Earlier this month Telia said that it had agreed to sell its stake in Azerbaijan mobile operator Azercell to state-owned Azintelecom for the equivalent of SEK 2.2 billion. The price raises questions, according to SvD, which notes that Telia valued its stake in Azercell at SEK 6.4 billion in 2008, one year after making the acquisition.
The newspaper suggests there is an “extensive risk of corruption” associated with the deal. Sources are comparing it with one made in Uzbekistan: Telia last year paid penalties of SEK 7.7 billion to US and Dutch authorities to resolve an investigation into corrupt payments involving telecom contracts in Uzbekistan (ed.). (SvD bus: 4)
Switzerland is planning to begin the procurement of new fighter jets this summer reports AFP, citing an anonymous military source. The Swiss recently published the specifications for the procurement of new fighters to replace the current fleet.
Five models are being considered. In addition to Saab’s Gripen E, Dassault’s Rafale, the Eurofighter Typhoon, Lockheed Martin’s F-35 and Boeing’s F/A-18 are in the mix. Switzerland plans to spend CHF 8 billion on the procurement.
The timetable foresees a decision being taken in 2020, with orders being placed in 2021-2022 and deliveries starting in 2025
The government wants to transfer more freight from Sweden’s roads to the railways and is to launch a review of state-owned rail freight operator Green Cargo’s short- and long-term strategies to this end. Although Green Cargo has struggled financially for some time, the government considers the operator to be a financial asset and is mulling the possibility of merging Green Cargo with SJ, the state-owned operator of passenger trains.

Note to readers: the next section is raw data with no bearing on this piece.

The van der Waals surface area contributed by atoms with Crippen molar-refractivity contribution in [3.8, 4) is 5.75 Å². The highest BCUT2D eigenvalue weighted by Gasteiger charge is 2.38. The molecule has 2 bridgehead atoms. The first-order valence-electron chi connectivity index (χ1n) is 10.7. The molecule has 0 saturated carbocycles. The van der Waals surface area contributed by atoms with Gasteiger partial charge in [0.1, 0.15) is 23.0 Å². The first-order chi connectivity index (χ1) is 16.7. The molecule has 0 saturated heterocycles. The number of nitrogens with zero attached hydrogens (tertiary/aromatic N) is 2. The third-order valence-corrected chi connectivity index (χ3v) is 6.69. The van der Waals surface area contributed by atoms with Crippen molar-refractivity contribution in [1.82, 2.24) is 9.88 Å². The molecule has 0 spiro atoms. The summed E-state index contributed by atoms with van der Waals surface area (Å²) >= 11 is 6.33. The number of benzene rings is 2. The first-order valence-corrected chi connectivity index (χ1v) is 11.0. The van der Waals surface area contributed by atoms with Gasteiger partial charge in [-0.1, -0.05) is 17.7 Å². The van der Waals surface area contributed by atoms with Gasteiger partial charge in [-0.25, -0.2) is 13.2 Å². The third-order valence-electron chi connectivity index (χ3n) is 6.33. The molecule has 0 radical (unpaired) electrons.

We are not drawing any conclusions right now, but if it turns out that Green Cargo would do better in cooperation with SJ, we will consider that option,” Enterprise Minister Mikael Damberg says.
The government is also instructing SJ to “contribute” to the provision of nationwide access to train services.
Green Party spokesperson Isabella Lövin has announced that the government will invite the opposition to talks on a new high-speed network between Stockholm, Gothenburg and Malmö. Talking to Dagens Industri (DI), Lövin describes a Swedish Transport Administration plan to limit train speeds to 250 km/h as “unrealistic” and indicates that the government wants rail links that would allow trains to travel at 320 km/h by 2035.
The Centre Party and the Christian Democrats are positive, although the Moderates and the Liberals have already rejected the project, which is estimated to cost SEK 235 billion. Lövin says it is not necessary to have all four alliance parties on board and she hopes an agreement can be struck later in the spring.